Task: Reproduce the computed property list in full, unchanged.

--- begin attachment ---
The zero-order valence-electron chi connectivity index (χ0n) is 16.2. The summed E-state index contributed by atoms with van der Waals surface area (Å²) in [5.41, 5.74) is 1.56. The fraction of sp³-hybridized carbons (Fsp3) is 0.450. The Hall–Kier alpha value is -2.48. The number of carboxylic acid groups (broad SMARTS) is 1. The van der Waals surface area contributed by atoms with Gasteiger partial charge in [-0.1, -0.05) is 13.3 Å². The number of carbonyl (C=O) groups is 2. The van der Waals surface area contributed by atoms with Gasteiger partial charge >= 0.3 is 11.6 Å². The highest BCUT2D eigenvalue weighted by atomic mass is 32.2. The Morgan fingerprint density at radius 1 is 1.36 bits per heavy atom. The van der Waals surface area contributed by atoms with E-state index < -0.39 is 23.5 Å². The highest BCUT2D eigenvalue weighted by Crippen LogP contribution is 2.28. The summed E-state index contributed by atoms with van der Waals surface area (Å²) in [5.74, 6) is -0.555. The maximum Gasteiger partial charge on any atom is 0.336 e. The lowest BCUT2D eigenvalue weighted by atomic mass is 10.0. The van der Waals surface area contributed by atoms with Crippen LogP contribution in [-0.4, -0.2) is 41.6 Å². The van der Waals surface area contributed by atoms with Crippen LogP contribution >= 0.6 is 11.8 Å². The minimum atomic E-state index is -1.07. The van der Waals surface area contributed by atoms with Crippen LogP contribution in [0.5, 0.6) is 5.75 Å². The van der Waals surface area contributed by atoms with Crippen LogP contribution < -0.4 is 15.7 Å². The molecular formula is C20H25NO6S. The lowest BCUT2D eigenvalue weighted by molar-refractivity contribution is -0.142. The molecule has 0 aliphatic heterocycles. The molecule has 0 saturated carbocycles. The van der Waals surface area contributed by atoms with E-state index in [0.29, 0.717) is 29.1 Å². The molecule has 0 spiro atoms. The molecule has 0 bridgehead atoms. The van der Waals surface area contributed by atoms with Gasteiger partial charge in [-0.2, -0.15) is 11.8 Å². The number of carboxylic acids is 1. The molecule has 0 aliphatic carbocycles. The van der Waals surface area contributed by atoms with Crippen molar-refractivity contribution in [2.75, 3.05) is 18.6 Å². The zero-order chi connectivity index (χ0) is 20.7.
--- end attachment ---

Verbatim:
The zero-order valence-electron chi connectivity index (χ0n) is 16.2. The summed E-state index contributed by atoms with van der Waals surface area (Å²) in [5.41, 5.74) is 1.56. The fraction of sp³-hybridized carbons (Fsp3) is 0.450. The Hall–Kier alpha value is -2.48. The number of carboxylic acid groups (broad SMARTS) is 1. The van der Waals surface area contributed by atoms with Gasteiger partial charge in [-0.1, -0.05) is 13.3 Å². The number of carbonyl (C=O) groups is 2. The van der Waals surface area contributed by atoms with Gasteiger partial charge >= 0.3 is 11.6 Å². The highest BCUT2D eigenvalue weighted by atomic mass is 32.2. The Morgan fingerprint density at radius 1 is 1.36 bits per heavy atom. The van der Waals surface area contributed by atoms with E-state index < -0.39 is 23.5 Å². The highest BCUT2D eigenvalue weighted by Crippen LogP contribution is 2.28. The summed E-state index contributed by atoms with van der Waals surface area (Å²) in [5.74, 6) is -0.555. The maximum Gasteiger partial charge on any atom is 0.336 e. The lowest BCUT2D eigenvalue weighted by atomic mass is 10.0. The van der Waals surface area contributed by atoms with Crippen LogP contribution in [-0.4, -0.2) is 41.6 Å². The van der Waals surface area contributed by atoms with Crippen LogP contribution >= 0.6 is 11.8 Å². The minimum atomic E-state index is -1.07. The van der Waals surface area contributed by atoms with Crippen LogP contribution in [0.5, 0.6) is 5.75 Å². The van der Waals surface area contributed by atoms with Crippen LogP contribution < -0.4 is 15.7 Å². The molecular formula is C20H25NO6S. The lowest BCUT2D eigenvalue weighted by molar-refractivity contribution is -0.142. The molecule has 0 aliphatic heterocycles. The molecule has 0 saturated carbocycles. The van der Waals surface area contributed by atoms with E-state index in [0.29, 0.717) is 29.1 Å². The molecule has 0 spiro atoms. The molecule has 0 bridgehead atoms. The van der Waals surface area contributed by atoms with Gasteiger partial charge in [-0.2, -0.15) is 11.8 Å². The number of carboxylic acids is 1. The molecule has 0 aliphatic carbocycles. The van der Waals surface area contributed by atoms with Crippen molar-refractivity contribution in [2.75, 3.05) is 18.6 Å². The zero-order chi connectivity index (χ0) is 20.7.